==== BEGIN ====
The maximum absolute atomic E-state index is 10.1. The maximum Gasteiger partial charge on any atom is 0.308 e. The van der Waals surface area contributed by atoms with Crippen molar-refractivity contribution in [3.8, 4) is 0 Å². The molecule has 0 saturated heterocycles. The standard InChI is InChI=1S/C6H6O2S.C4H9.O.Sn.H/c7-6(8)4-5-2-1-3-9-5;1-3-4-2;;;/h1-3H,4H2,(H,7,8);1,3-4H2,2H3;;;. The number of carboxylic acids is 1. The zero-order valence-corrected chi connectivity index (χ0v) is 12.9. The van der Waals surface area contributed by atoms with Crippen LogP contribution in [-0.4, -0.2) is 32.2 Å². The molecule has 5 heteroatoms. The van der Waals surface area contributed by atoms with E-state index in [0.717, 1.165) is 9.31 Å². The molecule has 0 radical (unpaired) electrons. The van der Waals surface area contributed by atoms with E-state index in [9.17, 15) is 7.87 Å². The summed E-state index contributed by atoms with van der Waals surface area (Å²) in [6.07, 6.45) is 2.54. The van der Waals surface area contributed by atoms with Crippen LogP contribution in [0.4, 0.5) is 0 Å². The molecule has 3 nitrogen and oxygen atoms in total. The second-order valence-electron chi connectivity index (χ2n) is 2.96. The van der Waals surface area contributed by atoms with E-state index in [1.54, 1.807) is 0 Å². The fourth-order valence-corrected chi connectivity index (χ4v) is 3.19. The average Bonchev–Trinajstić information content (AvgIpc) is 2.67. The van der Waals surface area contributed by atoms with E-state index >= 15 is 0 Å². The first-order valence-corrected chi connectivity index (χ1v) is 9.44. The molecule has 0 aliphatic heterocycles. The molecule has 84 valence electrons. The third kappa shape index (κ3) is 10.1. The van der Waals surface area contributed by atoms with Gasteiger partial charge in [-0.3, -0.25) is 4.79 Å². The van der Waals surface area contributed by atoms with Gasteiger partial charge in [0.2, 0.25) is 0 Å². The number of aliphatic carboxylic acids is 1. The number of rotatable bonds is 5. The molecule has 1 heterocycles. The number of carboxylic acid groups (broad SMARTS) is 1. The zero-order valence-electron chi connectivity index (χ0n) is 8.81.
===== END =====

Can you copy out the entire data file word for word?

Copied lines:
The maximum absolute atomic E-state index is 10.1. The maximum Gasteiger partial charge on any atom is 0.308 e. The van der Waals surface area contributed by atoms with Crippen molar-refractivity contribution in [3.8, 4) is 0 Å². The molecule has 0 saturated heterocycles. The standard InChI is InChI=1S/C6H6O2S.C4H9.O.Sn.H/c7-6(8)4-5-2-1-3-9-5;1-3-4-2;;;/h1-3H,4H2,(H,7,8);1,3-4H2,2H3;;;. The number of carboxylic acids is 1. The zero-order valence-corrected chi connectivity index (χ0v) is 12.9. The van der Waals surface area contributed by atoms with Crippen LogP contribution in [-0.4, -0.2) is 32.2 Å². The molecule has 5 heteroatoms. The van der Waals surface area contributed by atoms with E-state index in [0.717, 1.165) is 9.31 Å². The molecule has 0 radical (unpaired) electrons. The van der Waals surface area contributed by atoms with E-state index in [9.17, 15) is 7.87 Å². The summed E-state index contributed by atoms with van der Waals surface area (Å²) in [6.07, 6.45) is 2.54. The van der Waals surface area contributed by atoms with Crippen LogP contribution in [0.4, 0.5) is 0 Å². The molecule has 3 nitrogen and oxygen atoms in total. The second-order valence-electron chi connectivity index (χ2n) is 2.96. The van der Waals surface area contributed by atoms with E-state index in [1.54, 1.807) is 0 Å². The fourth-order valence-corrected chi connectivity index (χ4v) is 3.19. The average Bonchev–Trinajstić information content (AvgIpc) is 2.67. The van der Waals surface area contributed by atoms with E-state index >= 15 is 0 Å². The first-order valence-corrected chi connectivity index (χ1v) is 9.44. The molecule has 0 aliphatic heterocycles. The molecule has 84 valence electrons. The third kappa shape index (κ3) is 10.1. The van der Waals surface area contributed by atoms with Gasteiger partial charge in [-0.3, -0.25) is 4.79 Å². The van der Waals surface area contributed by atoms with Gasteiger partial charge in [0.2, 0.25) is 0 Å². The number of aliphatic carboxylic acids is 1. The number of rotatable bonds is 5. The molecule has 1 heterocycles. The number of carboxylic acid groups (broad SMARTS) is 1. The zero-order valence-electron chi connectivity index (χ0n) is 8.81.